This not only falls short of the goals set by the board but is also a step towards fossil fuels from past achievement. According to a 2017 review of the ETP, that year MSU was producing an estimated 12.3% of its energy with renewable sources like solar arrays.

Byrum said the board hasn’t been involved in any evaluation of the plan’s goals or the university’s progress since 2017.

There is no planned review for 2022, as the ETP has been reduced in scale and rolled into MSU’s broader “Strategic Plan.” According to Byrum, this is part of a larger reconsideration of the ETP’s value to the university.

The focus of the strategic plan’s sustainability pillar is on total emissions, not energy production. While it’s reviewed annually by the board, there isn’t a process for a broader stakeholder review like the one prescribed in the ETP.

Going forward, Byrum no longer sees energy transition as the top sustainability priority.

She said the sustainability focus was shifting to areas like transportation, though she said there was not data available to the board that would suggest transportation makes up a higher percentage of MSU’s emissions than electricity production.

How are East Lansing businesses preparing for winter break?

As Michigan State University students leave East Lansing to ring in the holidays during winter break, the city’s bars, restaurants and shops are left having to adapt. Occupancy will fall short, staff will be reduced and new ideas will be created for the new year.

Most East Lansing establishments will stay open during the break but expect to see some schedule changes.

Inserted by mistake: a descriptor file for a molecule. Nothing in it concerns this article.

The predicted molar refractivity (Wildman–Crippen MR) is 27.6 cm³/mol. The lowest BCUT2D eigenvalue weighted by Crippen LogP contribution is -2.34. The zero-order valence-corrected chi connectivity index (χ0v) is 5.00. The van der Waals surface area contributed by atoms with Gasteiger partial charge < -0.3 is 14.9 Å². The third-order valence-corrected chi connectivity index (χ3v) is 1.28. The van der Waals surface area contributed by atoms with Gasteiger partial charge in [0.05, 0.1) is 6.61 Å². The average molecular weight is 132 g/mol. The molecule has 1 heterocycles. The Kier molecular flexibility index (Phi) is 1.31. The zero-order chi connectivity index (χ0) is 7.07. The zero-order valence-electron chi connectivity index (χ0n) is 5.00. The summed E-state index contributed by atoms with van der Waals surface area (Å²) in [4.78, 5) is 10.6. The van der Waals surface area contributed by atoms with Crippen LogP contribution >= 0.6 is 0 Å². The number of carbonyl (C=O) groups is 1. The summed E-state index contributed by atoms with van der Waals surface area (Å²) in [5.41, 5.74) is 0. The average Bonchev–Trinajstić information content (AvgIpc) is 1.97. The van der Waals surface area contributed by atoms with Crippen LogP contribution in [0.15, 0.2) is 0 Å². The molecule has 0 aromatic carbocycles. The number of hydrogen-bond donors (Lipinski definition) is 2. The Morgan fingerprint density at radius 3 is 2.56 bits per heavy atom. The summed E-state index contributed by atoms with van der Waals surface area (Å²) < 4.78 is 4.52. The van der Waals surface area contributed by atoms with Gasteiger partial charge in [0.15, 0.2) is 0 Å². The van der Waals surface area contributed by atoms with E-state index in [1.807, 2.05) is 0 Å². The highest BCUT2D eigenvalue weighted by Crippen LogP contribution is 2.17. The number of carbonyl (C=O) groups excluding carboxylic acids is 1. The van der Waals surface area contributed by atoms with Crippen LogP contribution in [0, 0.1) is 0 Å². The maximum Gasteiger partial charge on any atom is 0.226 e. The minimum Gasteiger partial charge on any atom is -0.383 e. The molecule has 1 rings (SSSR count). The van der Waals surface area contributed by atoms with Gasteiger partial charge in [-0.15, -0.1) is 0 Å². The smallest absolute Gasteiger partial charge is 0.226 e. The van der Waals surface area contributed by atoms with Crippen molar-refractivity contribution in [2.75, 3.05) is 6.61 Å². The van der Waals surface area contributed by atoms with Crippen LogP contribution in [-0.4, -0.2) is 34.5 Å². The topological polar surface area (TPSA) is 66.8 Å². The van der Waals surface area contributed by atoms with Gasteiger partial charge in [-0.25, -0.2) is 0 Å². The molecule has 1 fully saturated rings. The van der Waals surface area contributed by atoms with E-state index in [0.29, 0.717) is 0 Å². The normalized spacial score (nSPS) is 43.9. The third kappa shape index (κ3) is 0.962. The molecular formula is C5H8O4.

Barrio, East Lansing’s local branch of the chain providing tacos and margaritas, will be closed Christmas Eve, Christmas Day, New Year’s Eve and New Year’s Day. Other than that, they will be running as usual, with a few changes.

Barrio manager Calli Stahl estimated occupancy will be 50 percent less over the holiday. With that in mind, the restaurant will be scheduling less staff members.

Inventory will also take a cut so that less spoiled food will be thrown out.

New promotions have been whipped up in light of a less busy schedule, and they will continue to be discussed throughout the break.

Barrio is not the only establishment with new plans for the new year.

Max Saylor, manager of Harper’s Restaurant & Brew Pub and P.T. O’Malley’s, has a few ideas up his sleeve.

In previous years, the establishment has given back to charity during the holiday season and hopes to continue with it this year.

In terms of occupancy, Saylor expects to see a decent drop some nights based on previous breaks. To adjust to the decrease in customers, staff members will be given a few days off during break. However, once New Year’s Eve comes around, they’ll increase staff by about 50 percent.

For DBN Boutique, a women’s clothing store located on M.A.C. Avenue, expects to be open most of the winter break.

But also, the boutique’s online store is open to customers, where they can browse for their selection.

The store plans to have a few promotions before break starts. On Dec. 10, a giveaway will be announced. They also plan to have a sale, but no details have been announced yet.

Based on original reporting by Wajeeha Kamal, Alex Walters and Anna Ryan.